Among the decisions I consider instructive for this case are 4 cases in which Coach was also the plaintiff. In Coach, Inc. v. Becka, 2012 WL 5398830 (M.D.Ga. Nov. 2, 2012), defendant Gail Becka was an individual who operated a single retail shop with greater distribution and more goods than Hiatt's Treasure Box store. Id. at * 1, *6. The district court found the appropriate statutory damages to be calculated at $2000 per 8 marks for a total of $16, 000. Id. at *7. In Coach, Inc. v. Paula's Store Sportwear LLC, 2014 WL 347893 (D.N.J. Jan. 31, 2014), Coach requested $100, 000 for each of 8 counterfeited marks at a shop from which four counterfeit Coach wallets and two counterfeit Coach handbags had been seized. Taking into account that the retail value of those 6 items was less than $1500, the court awarded $5000 per the 8 marks multiplied by the two types of goods for a total statutory damages award of $80, 000. Id. at *4.
A third Coach case is Coach, Inc. v. Fashion Paradise, LLC, 2012 WL 194092 (D.N.J. Jan. 20, 2012), which involved a small shop with a substantially bigger counterfeit operation than has been shown at The Treasure Box (evidence of merchandise including approximately 50 handbags, 15 wallets, 10 scarves, 5 belts and 3 pairs of shoes). Id. at *7. Coach asked for $100, 000 per 3 marks per 5 types of goods, for a total statutory damages award of $1.5 million. Id. at *8. The district court awarded a multiplier of $30, 000 per mark per type of goods, for a total of $450, 000 in statutory damages. What's remarkable about the Fashion Paradise case is that the defendant had a previous default judgment for infringing Coach marks at a different shop. Id. In a fourth case, Coach provided only 2 images of allegedly infringing product, showing a single item bearing two different counterfeit Coach marks. The court found that Coach's request for $100, 000 in statutory damages "outweighs the egregiousness of Defendants' conduct." Coach, Inc. v. Sexy Fashion, 2013 WL 3233393 at *2 (C.D.Cal. June 25, 2013). Instead, the court awarded $20, 000 per each of the two counterfeit marks for a total of $40, 000 in statutory damages. Id. at *3.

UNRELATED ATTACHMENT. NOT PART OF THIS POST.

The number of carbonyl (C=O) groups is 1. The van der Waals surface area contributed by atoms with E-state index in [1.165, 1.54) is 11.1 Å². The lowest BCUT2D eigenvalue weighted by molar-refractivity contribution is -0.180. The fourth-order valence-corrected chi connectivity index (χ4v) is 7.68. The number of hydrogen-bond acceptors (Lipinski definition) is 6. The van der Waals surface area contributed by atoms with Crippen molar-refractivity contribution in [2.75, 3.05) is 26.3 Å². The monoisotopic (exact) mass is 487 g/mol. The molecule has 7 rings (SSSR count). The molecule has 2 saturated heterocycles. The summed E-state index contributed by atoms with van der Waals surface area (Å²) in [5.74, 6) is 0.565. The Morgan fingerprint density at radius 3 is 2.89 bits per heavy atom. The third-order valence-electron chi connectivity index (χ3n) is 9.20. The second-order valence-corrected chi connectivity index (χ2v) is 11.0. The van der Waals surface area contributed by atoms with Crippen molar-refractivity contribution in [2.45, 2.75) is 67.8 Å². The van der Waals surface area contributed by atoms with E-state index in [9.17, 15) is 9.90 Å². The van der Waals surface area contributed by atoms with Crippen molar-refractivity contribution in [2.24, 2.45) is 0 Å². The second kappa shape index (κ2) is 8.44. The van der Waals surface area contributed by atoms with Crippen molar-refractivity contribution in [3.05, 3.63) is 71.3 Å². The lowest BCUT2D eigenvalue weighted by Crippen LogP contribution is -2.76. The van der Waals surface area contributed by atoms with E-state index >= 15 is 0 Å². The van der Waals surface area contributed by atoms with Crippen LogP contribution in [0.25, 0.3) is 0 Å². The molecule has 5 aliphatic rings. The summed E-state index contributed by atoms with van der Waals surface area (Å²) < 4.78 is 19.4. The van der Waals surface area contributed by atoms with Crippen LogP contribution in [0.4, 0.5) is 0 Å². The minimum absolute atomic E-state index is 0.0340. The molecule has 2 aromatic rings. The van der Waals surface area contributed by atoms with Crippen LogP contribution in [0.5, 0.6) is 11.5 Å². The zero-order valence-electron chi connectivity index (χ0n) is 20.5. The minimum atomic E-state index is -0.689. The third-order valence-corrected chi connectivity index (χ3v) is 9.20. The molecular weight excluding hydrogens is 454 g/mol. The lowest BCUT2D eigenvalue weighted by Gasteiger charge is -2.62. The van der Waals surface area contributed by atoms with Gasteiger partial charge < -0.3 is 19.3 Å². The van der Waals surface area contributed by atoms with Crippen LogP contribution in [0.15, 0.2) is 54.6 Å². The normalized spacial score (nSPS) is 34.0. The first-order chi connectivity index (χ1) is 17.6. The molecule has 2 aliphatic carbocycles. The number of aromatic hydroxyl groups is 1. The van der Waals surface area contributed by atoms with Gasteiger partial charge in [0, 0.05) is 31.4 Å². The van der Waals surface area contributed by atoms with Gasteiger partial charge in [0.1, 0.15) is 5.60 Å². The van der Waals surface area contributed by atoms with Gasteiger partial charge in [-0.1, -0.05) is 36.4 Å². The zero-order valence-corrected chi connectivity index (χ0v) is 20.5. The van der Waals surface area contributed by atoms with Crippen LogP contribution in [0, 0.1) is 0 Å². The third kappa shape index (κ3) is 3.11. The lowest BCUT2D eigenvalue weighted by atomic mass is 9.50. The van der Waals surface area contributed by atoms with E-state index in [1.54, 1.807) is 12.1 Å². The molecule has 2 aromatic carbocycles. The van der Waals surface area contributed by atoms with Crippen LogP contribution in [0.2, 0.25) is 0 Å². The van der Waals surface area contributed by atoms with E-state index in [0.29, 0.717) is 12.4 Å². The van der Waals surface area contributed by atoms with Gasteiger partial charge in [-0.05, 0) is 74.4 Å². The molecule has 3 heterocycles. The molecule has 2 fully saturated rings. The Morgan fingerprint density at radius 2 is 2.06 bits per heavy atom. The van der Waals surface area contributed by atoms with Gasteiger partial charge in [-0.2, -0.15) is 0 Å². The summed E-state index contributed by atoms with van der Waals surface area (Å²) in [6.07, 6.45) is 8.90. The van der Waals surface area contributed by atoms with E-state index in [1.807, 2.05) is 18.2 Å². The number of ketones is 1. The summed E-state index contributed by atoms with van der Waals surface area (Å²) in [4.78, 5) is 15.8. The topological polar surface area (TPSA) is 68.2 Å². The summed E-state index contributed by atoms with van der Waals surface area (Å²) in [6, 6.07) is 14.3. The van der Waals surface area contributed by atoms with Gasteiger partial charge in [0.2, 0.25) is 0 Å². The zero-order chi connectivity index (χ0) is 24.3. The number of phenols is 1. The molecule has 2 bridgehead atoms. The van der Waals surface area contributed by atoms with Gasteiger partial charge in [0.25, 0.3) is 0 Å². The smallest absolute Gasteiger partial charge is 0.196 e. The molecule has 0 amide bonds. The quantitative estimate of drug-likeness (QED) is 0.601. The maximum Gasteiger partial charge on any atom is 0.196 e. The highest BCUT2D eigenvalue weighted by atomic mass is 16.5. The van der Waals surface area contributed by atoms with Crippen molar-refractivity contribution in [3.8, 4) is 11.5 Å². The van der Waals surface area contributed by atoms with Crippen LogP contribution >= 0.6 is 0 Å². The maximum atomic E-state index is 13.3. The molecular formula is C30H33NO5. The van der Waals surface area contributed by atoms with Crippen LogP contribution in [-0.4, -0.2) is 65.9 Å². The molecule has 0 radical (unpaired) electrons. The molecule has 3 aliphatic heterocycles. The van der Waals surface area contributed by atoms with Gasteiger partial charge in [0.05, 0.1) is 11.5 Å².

Because the statute provides little guidance to assist courts in determining what award to "consider just, " courts sometimes resort to consideration of factors that have been identified as relevant to the analogous statutory damages provision in the Copyright Act, 17 U.S.C. §504(c). See, e.g., Gucci America, Inc. v. Duty Free Apparel, Ltd., 315 F.Supp.2d 511, 520 (S.D.N.Y. 2004). Among these considerations are the profits reaped by the infringer; the revenues lost by the plaintiff; the value of the trademarks; whether the infringing conduct was willful; the duration of the infringement; and the potential deterrent ...